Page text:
WORLD / AMERICAS
US to open land borders in Nov
All visitors must be fully vaccinated by January 2022
Published: Oct 13, 2021 05:53 PM
A Haitian migrant climbs the Mexico-US border fence near the El Paso border crossing, in Ciudad Juarez, Chihuahua state, Mexico on Thursday. Photo: AFP

A Haitian migrant climbs the Mexico-US border fence near the El Paso border crossing, in Ciudad Juarez, Chihuahua state, Mexico on Thursday. Photo: AFP


 
The US will open its land borders with Mexico and Canada in early November to non-essential travelers who are fully vaccinated against COVID-19, a senior White House official announced Tuesday.

The official said the administration would give the "precise date very soon" - both for land crossings as well as international air travel, which would be timed to "go together."

The US had already announced in September that it would lift bans in November on all vaccinated air passengers who undergo testing and contact tracing. In an effort to slow the spread of the coronavirus, US borders were closed in March 2020 to travelers coming from the European Union, Britain and China, with India and Brazil added to the list later. Overland visitors from Mexico and Canada were also banned.

The nearly 19 months of restrictions led to both personal and economic suffering. The White House source said the land border re-opening would happen in two phases.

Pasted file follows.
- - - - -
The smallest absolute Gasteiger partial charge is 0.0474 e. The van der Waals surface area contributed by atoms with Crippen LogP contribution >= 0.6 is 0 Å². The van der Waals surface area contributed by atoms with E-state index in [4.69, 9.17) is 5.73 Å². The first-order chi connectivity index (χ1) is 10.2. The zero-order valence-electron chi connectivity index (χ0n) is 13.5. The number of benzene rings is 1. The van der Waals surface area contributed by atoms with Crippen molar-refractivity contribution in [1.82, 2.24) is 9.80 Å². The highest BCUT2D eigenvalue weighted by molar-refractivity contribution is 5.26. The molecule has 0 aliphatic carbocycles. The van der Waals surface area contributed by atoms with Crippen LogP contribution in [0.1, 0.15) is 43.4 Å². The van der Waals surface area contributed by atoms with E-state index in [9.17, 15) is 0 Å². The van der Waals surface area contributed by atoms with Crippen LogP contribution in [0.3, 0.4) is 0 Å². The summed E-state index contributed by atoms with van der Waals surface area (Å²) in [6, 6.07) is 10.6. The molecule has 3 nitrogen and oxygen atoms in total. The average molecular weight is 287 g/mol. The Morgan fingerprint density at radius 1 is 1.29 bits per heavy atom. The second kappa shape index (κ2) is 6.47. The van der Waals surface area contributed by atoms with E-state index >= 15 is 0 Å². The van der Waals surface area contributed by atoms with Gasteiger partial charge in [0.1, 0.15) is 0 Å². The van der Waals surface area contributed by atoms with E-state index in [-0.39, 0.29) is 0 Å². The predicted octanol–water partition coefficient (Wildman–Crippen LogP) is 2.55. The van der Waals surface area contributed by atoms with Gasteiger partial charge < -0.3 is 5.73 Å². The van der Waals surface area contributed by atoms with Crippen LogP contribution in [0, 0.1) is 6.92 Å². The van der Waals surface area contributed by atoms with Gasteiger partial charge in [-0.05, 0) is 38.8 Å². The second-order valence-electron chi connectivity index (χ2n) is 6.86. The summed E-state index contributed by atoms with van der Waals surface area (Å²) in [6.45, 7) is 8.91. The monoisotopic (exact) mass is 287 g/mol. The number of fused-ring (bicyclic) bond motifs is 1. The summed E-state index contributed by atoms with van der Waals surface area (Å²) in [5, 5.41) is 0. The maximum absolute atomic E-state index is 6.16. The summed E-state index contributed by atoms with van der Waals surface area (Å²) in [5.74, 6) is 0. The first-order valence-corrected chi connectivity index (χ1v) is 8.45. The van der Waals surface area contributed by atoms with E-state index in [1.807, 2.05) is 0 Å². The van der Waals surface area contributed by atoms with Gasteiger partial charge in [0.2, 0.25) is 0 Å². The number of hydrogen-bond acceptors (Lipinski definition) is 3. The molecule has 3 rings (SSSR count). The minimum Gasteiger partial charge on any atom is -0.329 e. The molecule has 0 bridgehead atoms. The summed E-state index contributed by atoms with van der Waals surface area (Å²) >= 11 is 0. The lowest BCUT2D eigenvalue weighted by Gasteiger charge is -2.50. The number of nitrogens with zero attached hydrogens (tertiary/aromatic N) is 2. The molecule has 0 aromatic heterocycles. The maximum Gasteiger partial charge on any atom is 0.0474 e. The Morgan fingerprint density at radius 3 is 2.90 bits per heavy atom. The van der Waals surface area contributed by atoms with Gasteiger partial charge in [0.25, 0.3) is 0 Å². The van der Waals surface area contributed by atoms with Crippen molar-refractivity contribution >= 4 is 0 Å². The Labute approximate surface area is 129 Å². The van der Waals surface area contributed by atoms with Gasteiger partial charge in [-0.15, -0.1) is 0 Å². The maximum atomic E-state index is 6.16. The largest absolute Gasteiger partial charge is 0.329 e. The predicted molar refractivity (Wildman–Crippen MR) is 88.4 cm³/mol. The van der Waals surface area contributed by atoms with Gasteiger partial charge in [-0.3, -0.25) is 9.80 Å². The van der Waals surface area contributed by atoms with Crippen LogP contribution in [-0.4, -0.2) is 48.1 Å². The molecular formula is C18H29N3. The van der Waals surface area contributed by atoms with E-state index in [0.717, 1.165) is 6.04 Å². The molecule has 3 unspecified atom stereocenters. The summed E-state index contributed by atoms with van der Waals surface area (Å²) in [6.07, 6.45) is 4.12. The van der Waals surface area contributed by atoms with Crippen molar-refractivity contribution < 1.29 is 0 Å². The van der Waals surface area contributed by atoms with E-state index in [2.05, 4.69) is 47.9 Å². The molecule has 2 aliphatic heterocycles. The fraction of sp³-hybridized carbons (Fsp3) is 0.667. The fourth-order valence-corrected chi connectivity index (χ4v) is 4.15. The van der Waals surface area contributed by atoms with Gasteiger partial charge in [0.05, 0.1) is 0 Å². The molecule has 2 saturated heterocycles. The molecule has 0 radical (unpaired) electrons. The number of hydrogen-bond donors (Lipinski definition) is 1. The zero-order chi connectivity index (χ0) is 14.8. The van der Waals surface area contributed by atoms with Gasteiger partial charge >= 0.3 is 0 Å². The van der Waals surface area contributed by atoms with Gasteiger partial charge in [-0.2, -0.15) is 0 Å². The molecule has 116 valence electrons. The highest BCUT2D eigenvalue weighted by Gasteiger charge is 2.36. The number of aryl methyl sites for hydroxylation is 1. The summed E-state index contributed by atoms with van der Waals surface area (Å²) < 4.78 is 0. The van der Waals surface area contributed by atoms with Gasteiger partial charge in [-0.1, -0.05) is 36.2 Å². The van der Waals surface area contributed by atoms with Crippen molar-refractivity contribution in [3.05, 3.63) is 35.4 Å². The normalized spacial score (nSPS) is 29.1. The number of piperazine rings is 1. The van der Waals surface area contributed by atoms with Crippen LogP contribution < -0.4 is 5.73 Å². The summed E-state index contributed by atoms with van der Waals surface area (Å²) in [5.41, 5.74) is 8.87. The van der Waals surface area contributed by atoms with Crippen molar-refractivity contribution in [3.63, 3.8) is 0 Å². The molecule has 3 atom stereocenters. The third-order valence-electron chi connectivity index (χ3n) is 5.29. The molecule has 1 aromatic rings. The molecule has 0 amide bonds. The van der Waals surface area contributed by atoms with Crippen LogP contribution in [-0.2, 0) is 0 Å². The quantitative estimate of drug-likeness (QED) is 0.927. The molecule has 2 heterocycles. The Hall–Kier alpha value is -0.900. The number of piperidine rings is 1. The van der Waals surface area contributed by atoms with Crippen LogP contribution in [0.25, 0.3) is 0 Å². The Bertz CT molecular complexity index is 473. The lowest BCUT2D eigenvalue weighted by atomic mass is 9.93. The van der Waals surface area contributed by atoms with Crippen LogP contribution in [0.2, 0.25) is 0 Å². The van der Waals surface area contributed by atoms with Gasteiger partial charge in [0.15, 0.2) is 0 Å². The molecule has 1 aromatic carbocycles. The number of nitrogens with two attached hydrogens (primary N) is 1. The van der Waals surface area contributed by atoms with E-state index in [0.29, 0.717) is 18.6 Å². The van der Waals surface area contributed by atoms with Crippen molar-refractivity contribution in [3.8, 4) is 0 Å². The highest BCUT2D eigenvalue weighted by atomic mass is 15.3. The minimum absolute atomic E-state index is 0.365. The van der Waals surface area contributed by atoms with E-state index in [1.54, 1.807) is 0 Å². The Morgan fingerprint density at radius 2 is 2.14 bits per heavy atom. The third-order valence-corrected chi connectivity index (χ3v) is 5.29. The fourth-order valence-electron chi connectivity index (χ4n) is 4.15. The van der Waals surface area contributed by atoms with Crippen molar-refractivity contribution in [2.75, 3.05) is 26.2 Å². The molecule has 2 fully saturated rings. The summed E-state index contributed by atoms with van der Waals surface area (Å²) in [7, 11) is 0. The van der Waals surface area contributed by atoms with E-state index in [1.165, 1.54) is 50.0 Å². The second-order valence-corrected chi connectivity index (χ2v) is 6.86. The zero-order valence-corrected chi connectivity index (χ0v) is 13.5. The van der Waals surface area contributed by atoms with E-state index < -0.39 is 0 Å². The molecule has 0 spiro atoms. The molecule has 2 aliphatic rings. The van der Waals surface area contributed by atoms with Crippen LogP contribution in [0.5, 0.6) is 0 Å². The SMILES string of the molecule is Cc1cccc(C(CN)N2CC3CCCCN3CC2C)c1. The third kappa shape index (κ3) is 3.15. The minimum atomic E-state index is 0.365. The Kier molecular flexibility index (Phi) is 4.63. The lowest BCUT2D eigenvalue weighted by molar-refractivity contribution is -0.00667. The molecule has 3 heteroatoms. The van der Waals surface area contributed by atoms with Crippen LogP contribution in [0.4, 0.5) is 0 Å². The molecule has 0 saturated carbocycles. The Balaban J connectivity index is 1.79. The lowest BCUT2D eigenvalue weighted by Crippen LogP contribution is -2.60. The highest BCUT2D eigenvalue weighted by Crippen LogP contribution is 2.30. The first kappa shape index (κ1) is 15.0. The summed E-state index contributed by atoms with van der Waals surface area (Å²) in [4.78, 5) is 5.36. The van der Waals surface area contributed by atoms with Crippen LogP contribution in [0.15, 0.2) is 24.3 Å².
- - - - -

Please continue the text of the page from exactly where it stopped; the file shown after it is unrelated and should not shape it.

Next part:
Initially, vaccines will be required for "non-essential" trips - such as visiting family or tourism - though unvaccinated travelers will still be allowed into the country for "essential" trips as they have been for the 2020 and a half. 

A second phase beginning in "early January" 2022 will require all visitors to the US to be fully vaccinated, no matter the reason for their trip.

"This phased approach will provide ample time for essential travelers such as truckers or others to get vaccinated, enabling a smooth transition to the new system," the official said. The new schedule means the land border restrictions, which are currently set to expire on October 21, would have to be extended one more time before the new rules enter into force, the official indicated. The senior official pointed to recent recommendations from US health authorities for guidance on which vaccines would allow travelers entry. The Centers for Disease Control and Prevention (CDC) said last week that all vaccines approved by the US Food and Drug Administration (FDA) and the World Health Organization (WHO) would be accepted for entry by air, the official pointed out.

"While the CDC hasn't made a final determination here, I anticipate that that would be the same for land travel as well," the official said, explaining that the AstraZeneca vaccine, which is not administered in the US, would be accepted.


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